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Biden Takes Action to Ease Baby Formula Shortage

Recall of domestic baby formula brands caused severe shortage

 

Biden Administration will expedite importation of international baby formula brands to ease shortage within a few weeks

What caused the shortage?

Abbott Laboratories, which makes baby food and formula, shut its manufacturing facility in Sturgis, Michigan, in February following a federal investigation after it recalled three baby-formula products amid reports of infant illness. The recall has caused a massive shortage in baby formula across the United States. 

 

During the week starting 24 April, 40% of baby formula was out of stock in more than 11,000 stores across the country. In at least six states, more than half of all available baby formula in stores was sold out during the same time period.

 

Abbott Laboratories has said that it could take six to eight weeks for its products to reach shelves following a widespread recall, exacerbating a shortage of baby formula.

What’s being done?

Fortunately for parents around the country, t​he U.S. baby formula shortage should improve dramatically in coming weeks as the Biden Administration takes action to allow manufacturers to import baby formula and restock the shelves. 

 

The Biden Administration is working with the Food and Drug Administration to streamline the review and approval process for international baby formula brands and get them on American shelves in a safe manner within a few weeks. 

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In another part of that effort, the Biden Administration partnered with the U.S. military for Operation "Fly Formula" which imported 39 tons of formula to the United States from Europe.  

 

Previously, the $4 billion annual U.S. baby formula market has been dominated by domestic producers, with imports limited and subject to high tariffs.

9 Republicans voted no to allowing low-income families to use WIC benefits to buy baby formula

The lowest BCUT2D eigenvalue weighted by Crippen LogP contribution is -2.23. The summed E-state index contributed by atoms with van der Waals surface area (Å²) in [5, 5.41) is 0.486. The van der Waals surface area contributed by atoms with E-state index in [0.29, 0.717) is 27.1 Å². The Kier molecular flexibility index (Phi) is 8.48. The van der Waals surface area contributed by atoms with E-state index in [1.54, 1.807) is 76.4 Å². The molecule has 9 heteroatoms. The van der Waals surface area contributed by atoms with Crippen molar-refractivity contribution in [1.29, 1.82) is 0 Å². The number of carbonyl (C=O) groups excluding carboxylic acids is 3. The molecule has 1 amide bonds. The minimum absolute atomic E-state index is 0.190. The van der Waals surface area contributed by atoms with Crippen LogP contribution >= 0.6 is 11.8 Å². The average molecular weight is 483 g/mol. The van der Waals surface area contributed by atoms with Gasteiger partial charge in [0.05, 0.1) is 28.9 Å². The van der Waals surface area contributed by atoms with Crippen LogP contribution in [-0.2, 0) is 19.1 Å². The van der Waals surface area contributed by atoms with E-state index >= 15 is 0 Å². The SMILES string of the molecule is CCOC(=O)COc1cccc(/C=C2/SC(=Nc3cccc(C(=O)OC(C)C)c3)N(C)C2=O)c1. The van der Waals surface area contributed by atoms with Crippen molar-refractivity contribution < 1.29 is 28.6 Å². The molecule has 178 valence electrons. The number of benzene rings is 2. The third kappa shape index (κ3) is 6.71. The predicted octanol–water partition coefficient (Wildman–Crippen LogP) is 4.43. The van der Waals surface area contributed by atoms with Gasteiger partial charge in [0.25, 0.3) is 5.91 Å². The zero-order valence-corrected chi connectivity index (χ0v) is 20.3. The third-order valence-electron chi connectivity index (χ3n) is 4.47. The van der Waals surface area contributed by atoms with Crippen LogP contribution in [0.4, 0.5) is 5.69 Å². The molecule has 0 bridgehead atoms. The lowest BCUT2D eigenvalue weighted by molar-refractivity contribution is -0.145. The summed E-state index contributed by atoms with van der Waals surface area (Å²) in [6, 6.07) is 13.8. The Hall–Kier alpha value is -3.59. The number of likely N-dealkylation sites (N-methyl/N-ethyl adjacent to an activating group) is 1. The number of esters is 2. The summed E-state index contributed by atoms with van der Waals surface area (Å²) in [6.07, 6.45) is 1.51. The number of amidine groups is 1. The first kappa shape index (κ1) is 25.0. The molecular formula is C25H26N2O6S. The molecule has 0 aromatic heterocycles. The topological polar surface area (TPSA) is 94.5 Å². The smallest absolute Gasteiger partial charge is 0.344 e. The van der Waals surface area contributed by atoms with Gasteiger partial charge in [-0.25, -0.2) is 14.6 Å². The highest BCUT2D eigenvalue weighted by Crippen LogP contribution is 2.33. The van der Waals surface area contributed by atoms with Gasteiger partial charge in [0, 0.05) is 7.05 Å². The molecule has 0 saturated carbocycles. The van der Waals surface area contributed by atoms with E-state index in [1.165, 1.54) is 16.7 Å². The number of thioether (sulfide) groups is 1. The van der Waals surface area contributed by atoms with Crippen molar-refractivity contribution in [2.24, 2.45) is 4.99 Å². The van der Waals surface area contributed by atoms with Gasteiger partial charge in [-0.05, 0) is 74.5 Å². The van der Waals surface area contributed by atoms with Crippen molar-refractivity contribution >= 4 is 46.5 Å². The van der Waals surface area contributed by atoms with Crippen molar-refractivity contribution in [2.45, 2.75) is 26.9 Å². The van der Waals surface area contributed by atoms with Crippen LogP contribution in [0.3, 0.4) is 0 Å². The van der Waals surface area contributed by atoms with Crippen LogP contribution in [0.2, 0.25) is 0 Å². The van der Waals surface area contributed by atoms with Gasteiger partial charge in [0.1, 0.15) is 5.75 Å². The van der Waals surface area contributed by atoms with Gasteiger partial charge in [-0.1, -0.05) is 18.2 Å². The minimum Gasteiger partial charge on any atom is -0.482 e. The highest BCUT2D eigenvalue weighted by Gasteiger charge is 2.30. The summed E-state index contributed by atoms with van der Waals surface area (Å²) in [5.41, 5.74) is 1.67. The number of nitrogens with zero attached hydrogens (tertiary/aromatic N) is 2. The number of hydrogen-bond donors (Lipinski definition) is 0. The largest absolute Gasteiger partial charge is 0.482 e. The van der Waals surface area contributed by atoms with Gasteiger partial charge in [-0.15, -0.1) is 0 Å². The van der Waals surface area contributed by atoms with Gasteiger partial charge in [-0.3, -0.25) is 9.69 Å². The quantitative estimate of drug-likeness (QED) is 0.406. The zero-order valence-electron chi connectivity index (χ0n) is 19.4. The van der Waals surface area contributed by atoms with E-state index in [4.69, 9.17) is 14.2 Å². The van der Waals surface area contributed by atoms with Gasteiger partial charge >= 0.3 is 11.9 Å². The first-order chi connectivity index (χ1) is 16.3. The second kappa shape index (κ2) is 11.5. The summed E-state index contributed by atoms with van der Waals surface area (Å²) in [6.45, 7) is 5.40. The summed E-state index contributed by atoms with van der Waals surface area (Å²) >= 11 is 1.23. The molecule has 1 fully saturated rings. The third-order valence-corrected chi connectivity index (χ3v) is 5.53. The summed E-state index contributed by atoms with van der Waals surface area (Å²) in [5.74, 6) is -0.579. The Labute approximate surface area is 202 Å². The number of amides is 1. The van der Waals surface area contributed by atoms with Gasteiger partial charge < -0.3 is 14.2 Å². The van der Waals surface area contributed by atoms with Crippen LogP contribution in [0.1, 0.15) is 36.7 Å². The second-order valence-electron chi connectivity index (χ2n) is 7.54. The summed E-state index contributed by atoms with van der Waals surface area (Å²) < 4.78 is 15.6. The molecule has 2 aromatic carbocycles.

Nine Republicans in the House of Representatives have voted against a bill that aims to facilitate the purchase of baby formula for those on low-income federal support programs.

 

  • Andy Biggs, AZ

  • Lauren Boebert, CO

  • Matt Gaetz, FL

  • Louie Gohmert, TX

  • Paul Gosar, AZ

  • Marjorie Taylor Greene, GA

  • Clay Higgins, LA

  • Thomas Massie, KY

  • Chip Roy, TX

The Access to Baby Formula Act, also known as H.R. 7791, would allow low-income women to buy more baby formula through the federal Women, Infant and Children (WIC) program. It received a 414-9 bipartisan support in a House vote on Wednesday amid the formula shortage crisis in the country. Ultimately, the bill passed the House, meaning relief for American families is on the way. 

Resources for parents looking for formula

  •  Shop beyond the grocery store

    • Empty grocery store shelves may cause a sense of panic, but there are other places to buy formula. You may have better luck at convenience store chains, local pharmacies and baby specialty stores in your area.

    • Manufacturer websites often have information on where to find stock, so you can usually even check before you make the drive.

    • If all else fails, you can also order infant formula directly from the manufacturer.

  • Call your pediatrician for help 

    • Many times pediatricians will have knowledge about where you can find baby formula in your area. 

  • Change formula brands

    • It's important to consult your pediatrician about how to make the transition easier on your baby's digestive system, but that doesn't mean that transitioning to another brand isn't an option to explore. 

  • Introducing solid foods to babies over six months

    • You should continue feeding with formula until your baby turns 1 year old, but if your child is over six months you can start to supplement nutrition with some solids.

    • The CDC recommends that you introduce one solid at a time to monitor for food intolerance and allergies. A good place to start is with fortified cereal, mashed bananas or avocado. 

  • Breast milk banks

    • Formula or your own breast milk isn't the only option for your baby. There are breast milk banks that can provide safe, pasteurized breast milk for your baby.

  • Don’t dilute formula

    • If you're running low on supply, you may be tempted to dilute the formula you have on hand. Barsella cautions caregivers to never dilute breast milk.

    • Extra water can be dangerous to babies. Diluting formula or breastmilk can interfere with an infant's ability to absorb nutrients. This can cause seizures, brain damage and—in extreme cases—death.

  • Don’t substitute another milk 

    • While it may be tempting to try goat milk or other milk alternatives in place of baby formula, know that—unless your child is old enough to drink cow's milk and you are looking for an alternative—it's not considered safe to swap cow or goat milk for formula.